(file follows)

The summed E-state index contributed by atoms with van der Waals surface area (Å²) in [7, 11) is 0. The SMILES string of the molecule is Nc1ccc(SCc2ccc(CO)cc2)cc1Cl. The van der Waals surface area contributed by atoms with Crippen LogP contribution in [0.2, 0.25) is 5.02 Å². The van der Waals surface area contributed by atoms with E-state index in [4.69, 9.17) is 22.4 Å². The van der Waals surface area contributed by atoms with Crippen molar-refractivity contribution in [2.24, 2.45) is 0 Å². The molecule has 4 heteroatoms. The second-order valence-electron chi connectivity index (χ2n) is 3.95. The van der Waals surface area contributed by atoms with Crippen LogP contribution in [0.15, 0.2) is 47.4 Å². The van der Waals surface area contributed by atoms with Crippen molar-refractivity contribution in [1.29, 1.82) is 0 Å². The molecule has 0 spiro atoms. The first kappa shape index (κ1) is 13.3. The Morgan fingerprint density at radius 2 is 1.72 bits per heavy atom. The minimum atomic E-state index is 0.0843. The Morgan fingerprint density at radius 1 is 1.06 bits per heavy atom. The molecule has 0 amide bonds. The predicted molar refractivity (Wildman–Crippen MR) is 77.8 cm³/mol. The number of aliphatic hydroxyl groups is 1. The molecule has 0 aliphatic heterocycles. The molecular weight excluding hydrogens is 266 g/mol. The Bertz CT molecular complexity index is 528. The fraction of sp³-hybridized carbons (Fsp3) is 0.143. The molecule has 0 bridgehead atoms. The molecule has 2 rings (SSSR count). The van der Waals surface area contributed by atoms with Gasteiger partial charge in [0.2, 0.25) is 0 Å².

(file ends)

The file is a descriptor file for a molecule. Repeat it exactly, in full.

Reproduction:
The summed E-state index contributed by atoms with van der Waals surface area (Å²) in [7, 11) is 0. The SMILES string of the molecule is Nc1ccc(SCc2ccc(CO)cc2)cc1Cl. The van der Waals surface area contributed by atoms with Crippen LogP contribution in [0.2, 0.25) is 5.02 Å². The van der Waals surface area contributed by atoms with E-state index in [4.69, 9.17) is 22.4 Å². The van der Waals surface area contributed by atoms with Crippen molar-refractivity contribution in [2.24, 2.45) is 0 Å². The molecule has 4 heteroatoms. The second-order valence-electron chi connectivity index (χ2n) is 3.95. The van der Waals surface area contributed by atoms with Crippen LogP contribution in [0.15, 0.2) is 47.4 Å². The van der Waals surface area contributed by atoms with Crippen molar-refractivity contribution in [1.29, 1.82) is 0 Å². The molecule has 0 spiro atoms. The first kappa shape index (κ1) is 13.3. The Morgan fingerprint density at radius 2 is 1.72 bits per heavy atom. The minimum atomic E-state index is 0.0843. The Morgan fingerprint density at radius 1 is 1.06 bits per heavy atom. The molecule has 0 amide bonds. The predicted molar refractivity (Wildman–Crippen MR) is 77.8 cm³/mol. The number of aliphatic hydroxyl groups is 1. The molecule has 0 aliphatic heterocycles. The molecular weight excluding hydrogens is 266 g/mol. The Bertz CT molecular complexity index is 528. The fraction of sp³-hybridized carbons (Fsp3) is 0.143. The molecule has 0 bridgehead atoms. The molecule has 2 rings (SSSR count). The van der Waals surface area contributed by atoms with Gasteiger partial charge in [0.2, 0.25) is 0 Å².